Much attention has been paid to the weaknesses throughout the Buffalo Bills’ defense during the 2015 NFL season, but heading into the 2016 offseason the team will need to make upgrades along the offense as well. Under Greg Roman, wide receiver Sammy Watkins has emerged as a game-changer at the wide receiver position, but injuries suffered to Percy Harvin, Marquise Goodwin and Robert Woods have exposed the lack of depth and sure talent the Bills have on their depth chart. Today, we’ll take a look at Stanford wide receiver Devon Cajuste.
Devon Cajuste Size/ Physical Attributes
Devon Cajuste has great size for the wide receiver position, measuring in at 6’4” and 234 pounds at the 2016 NFL Combine with 33” arms and massive 10 ¾” hands. He tested well for his size, running a 4.62 40-yard dash with a 1.60 second 10-yard split and showed ridiculous quickness, running a 4.20 second 20-yard shuttle and a 6.49 second three-cone, the fastest time in a decade.
Over the last two seasons, Devon Cajuste caught just 61 passes for 940 yards and nine touchdowns, but it’s important to remember that Stanford’s offense was centered around running back Christian McCaffery, a Heisman Trophy finalist in 2015.
Devon Cajuste has prototypical size and quickness of an NFL-caliber wide receiver, but he’ll need to prove that he can be more than a second or third receiving option within an offense, as he was with the Cardinal.
Devon Cajuste Route Running/ Separation
Devon Cajuste didn’t run a full route tree during his time at Stanford, typically running go’s, hitches and slants with the occasional post or corner route. However, during the Shrine Game practices and the NFL Combine, he looked fluid running various routes, showing good, quick footwork and the ability to get in and out of breaks smoothly.
While Cajuste isn’t going to be a field-stretcher at the next level, he does show good acceleration on vertical routes, as you can see in the following play against Notre Dame. Lined up in the slot to the left of the offensive formation, Devon Cajuste runs a go route against zone coverage. The safeties are in the box while the cornerback defending Cajuste doesn’t appear to respect the deep ball. Cajuste gets on top of both the safety and cornerback, forcing them into trail positions before tracking the ball and making an impressive over-the-shoulder grab inside the red zone.
In the same game, Devon Cajuste is in a trips formation to the bottom of the formation. He runs a go route and the defenders blow their assignment, letting him get wide open down the field, showing the ability to turn his body, track the ball and secure the catch.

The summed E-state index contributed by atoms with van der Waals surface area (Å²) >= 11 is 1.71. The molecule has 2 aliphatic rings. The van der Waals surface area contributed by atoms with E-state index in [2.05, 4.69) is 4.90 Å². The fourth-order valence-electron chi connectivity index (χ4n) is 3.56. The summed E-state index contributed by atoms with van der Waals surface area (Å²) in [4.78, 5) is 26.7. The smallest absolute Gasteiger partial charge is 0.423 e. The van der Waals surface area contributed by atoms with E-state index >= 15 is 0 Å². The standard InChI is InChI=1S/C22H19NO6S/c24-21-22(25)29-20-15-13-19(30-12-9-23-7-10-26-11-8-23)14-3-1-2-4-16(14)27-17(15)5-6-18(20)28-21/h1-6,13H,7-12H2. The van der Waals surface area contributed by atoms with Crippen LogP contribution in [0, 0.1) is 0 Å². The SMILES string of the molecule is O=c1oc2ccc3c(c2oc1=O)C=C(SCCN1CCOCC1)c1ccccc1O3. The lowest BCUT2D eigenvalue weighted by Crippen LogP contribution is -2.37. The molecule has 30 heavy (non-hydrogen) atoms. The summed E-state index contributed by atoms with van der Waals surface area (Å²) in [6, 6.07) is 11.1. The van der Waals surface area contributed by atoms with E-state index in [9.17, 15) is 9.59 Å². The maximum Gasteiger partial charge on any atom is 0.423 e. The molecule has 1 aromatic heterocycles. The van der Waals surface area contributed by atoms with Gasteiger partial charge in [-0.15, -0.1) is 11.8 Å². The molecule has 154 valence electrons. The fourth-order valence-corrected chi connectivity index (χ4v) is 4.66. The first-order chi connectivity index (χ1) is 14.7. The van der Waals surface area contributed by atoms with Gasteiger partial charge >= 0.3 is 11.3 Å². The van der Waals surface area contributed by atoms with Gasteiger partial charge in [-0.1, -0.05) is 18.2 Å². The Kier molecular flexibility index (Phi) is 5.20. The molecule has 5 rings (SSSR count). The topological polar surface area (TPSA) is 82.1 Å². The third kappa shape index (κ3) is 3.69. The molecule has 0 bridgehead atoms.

He’ll use his quick feet with a savvy head-fake to get separation on vertical routes as he does in the following clip. However, quarterback Kevin Hogan is sacked and Cajuste’s great selling of the go route is for naught.
Devon Cajuste shows a good understanding of spacing and coverages, consistently finding green grass when working the middle of the field on crossing routes. Against Oregon, Cajuste is aligned in a tight split to the top of the formation. He gets upfield while working across the formation, separating from the linebacker while having a cushion between himself and the safety. He makes himself an easy target for Kevin Hogan, who connects for a 20+ yard gain.
Devon Cajuste Hands/Body Control/ Yards-After-Catch
NFL teams will certainly be intrigued with Devon Cajuste’s size and ability to make contested catches in the red zone or third-down situations. According to RealFootballNetwork, all three of Cajuste’s 2015 touchdowns came in the red zone and he dropped just two passes on 41 targets. Devon Cajuste routinely shows the ability to catch the ball away from his body, using his 10 ¾” hands to pluck the ball out of the air at its highest point.
In the following play, Devon Cajuste is running a post against zone coverage. He finds himself wide open, but the throw from Kevin Hogan is a bit off target. Cajuste leaps, extending his arms and manages to grab the ball while getting his foot in bounds for a huge play.
Devon Cajuste also shows the awareness to turn upfield and try to pick up extra yards after the catch, as you can see in the following play from the Shrine Game. Cajuste runs a comeback route, catches the ball with his hands, breaks the tackle attempt by the corner and picks up another chunk of yards before being brought down.
Potential Fit with Buffalo Bills
The Buffalo Bills have made it clear that they want to add another wide receiver that can attract some coverage away from Sammy Watkins. While they’ve stated that they want that receiver to be able to stretch the field and threaten opposing defenses vertically, they could also use a receiver in the mold of Devon Cajuste—one with great size, reliable hands and quickness—that can be a go-to option in crucial situations.
Cajuste didn’t have a high volume of targets throughout his career that allow for eye-popping statistics that some of the other receivers from spread offenses have, but he comes from a pro-style offense and shows a toughness, especially in the run game, that coaches will love.
Devon Cajuste will likely never be a coverage-dictating wideout in the NFL, but he has the potential to be a reliable No. 2 option that’s a redzone mismatch.